A common saying says, "Don't judge a book by its cover." Some equally valid words of wisdom for investors could be, "Don't judge a stock by its share price." Despite much readily available information for investors, many people still incorrectly assume that a stock with a small dollar price is cheap, while another with a heftier price is expensive. This misconceived notion can lead investors down the wrong path and into some bad decisions for their money.
The cheapest stocks - "penny stocks" - also tend to be the riskiest. That stock that just went from $4 to $0.40 might end up at zero. And a stock that goes from $1 to $2 might double again to $4. Looking at a stock's share price is only useful when taking many other factors into account.
Many Factors to Consider
Investors often make the mistake of looking only at stock price, because it is often the most visibly quoted number in the financial press. However, the actual dollar price of a stock means very little unless many other factors are considered. For example, if Company A has a $100 billion market capitalization and has 10 billion shares, while Company B has a $1 billion market capitalization and 100 million shares, both companies will have a share price of $10, but Company A is worth 100 times more than Company B.
A stock with a $100 share price may be intimidating to many retail investors, because it seems very expensive. Some investors think that a triple-digit share price is bad, and they feel that a $5 stock has a better chance of doubling than the $100 stock. This is a misguided view, because the $5 stock might be considerably overvalued, and the $100 stock undervalued. The opposite also could be true as well, but share price alone is no sign of value. Market capitalization is a clearer indication of how the company is valued, and gives a better idea of the stock's value.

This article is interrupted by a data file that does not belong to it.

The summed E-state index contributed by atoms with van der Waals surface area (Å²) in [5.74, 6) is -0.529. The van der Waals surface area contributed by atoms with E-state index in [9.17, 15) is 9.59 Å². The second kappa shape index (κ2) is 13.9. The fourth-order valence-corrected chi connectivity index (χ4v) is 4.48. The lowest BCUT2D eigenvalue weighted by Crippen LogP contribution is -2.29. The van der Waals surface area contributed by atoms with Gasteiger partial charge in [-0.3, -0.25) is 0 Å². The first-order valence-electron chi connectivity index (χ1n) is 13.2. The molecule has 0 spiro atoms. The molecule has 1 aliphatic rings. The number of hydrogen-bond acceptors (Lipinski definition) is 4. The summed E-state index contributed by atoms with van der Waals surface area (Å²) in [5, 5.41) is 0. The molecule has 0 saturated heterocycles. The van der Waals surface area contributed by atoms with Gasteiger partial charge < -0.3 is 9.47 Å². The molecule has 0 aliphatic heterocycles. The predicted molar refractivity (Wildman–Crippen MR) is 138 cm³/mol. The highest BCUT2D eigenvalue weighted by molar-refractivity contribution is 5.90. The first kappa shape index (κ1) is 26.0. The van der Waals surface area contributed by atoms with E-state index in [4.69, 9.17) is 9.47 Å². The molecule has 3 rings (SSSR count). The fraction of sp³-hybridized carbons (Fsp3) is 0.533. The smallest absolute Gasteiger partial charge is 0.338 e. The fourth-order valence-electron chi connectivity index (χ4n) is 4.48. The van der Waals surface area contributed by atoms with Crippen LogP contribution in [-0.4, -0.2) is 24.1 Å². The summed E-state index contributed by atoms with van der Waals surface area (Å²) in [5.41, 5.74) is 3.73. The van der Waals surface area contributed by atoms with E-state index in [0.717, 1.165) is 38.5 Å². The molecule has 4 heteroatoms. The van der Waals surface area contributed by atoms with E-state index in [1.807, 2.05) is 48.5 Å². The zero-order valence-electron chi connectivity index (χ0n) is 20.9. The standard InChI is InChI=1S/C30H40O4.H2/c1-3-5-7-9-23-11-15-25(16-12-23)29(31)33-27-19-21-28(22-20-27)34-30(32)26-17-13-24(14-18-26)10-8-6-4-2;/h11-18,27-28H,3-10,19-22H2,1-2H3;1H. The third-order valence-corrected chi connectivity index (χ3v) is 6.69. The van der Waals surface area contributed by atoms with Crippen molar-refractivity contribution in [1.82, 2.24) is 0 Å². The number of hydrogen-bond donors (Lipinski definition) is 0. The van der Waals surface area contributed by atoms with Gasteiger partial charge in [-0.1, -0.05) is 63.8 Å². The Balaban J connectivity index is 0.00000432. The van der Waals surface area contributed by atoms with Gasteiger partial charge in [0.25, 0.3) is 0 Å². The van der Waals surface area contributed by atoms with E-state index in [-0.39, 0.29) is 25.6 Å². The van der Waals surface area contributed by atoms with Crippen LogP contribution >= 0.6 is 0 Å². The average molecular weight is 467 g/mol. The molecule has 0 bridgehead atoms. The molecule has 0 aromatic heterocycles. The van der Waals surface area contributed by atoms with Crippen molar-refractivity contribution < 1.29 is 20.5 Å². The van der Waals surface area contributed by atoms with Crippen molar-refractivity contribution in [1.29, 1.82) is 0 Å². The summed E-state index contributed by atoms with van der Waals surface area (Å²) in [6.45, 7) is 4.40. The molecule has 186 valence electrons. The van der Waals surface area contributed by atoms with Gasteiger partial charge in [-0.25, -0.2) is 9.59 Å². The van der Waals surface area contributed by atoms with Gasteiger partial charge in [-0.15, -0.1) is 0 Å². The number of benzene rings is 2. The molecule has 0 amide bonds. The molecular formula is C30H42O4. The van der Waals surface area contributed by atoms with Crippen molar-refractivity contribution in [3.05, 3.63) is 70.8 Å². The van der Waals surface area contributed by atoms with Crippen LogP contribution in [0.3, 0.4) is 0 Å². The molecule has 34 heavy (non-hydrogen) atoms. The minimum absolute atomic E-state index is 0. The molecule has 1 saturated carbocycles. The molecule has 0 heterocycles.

Real World Example
An example of where a high price may have made investors pause is Warren Buffett's Berkshire Hathaway (NYSE:BRK.A). In 1980, a share of Berkshire Hathaway sold for $340. The triple-digit share price would have made many investors think twice. However, Berkshire Class A shares are worth $173,300 each in 2013. The stock rose to those heights because the company, and Buffett, created shareholder value. At $173,300 per share, would you consider the stock expensive? The answer to that question does not depend on the dollar price of the shares.
Another example of a stock that has generated exceptional shareholder value is Microsoft (Nasdaq:MSFT). Microsoft's shares have split multiple times since its IPO in March 1986. Microsoft closed at $27.75 on its first day of trading, and is currently valued at $32.93 per share in 2013. That seems like a meager return over 20 years, but when all the splits are accounted for, a $27.75 investment in 1986 would be worth significantly more today. Because the stock did split, the share price in 2013 was $33, but each share also represented a much smaller piece of the company.
Microsoft and Berkshire both produced stellar returns for investors, but one decided to split several times, while the other did not. Does this make one more expensive than the other now? No - if either should be considered expensive or cheap, it should be based on the underlying fundamentals, not the share prices.
Some investors may focus on share price when looking at a stock, because it is the most visible number in the financial press. Investors should not get fixated on share price alone, because companies can change share prices dramatically through stock splits, reverse splits and stock dividends without changing fundamentals. Dig a little deeper when thinking about your next investment, and remember that a stock with a high price can go much higher under the right circumstances, just as a stock with a low price can sink even further if it isn't really a good value.
*Note: Article have been extracted and edited from: Don't Let Stock Prices Fool You | Investopedia http://www.investopedia.com/articles/stocks/08/stock-prices-fool.asp#ixzz4C87INg7S
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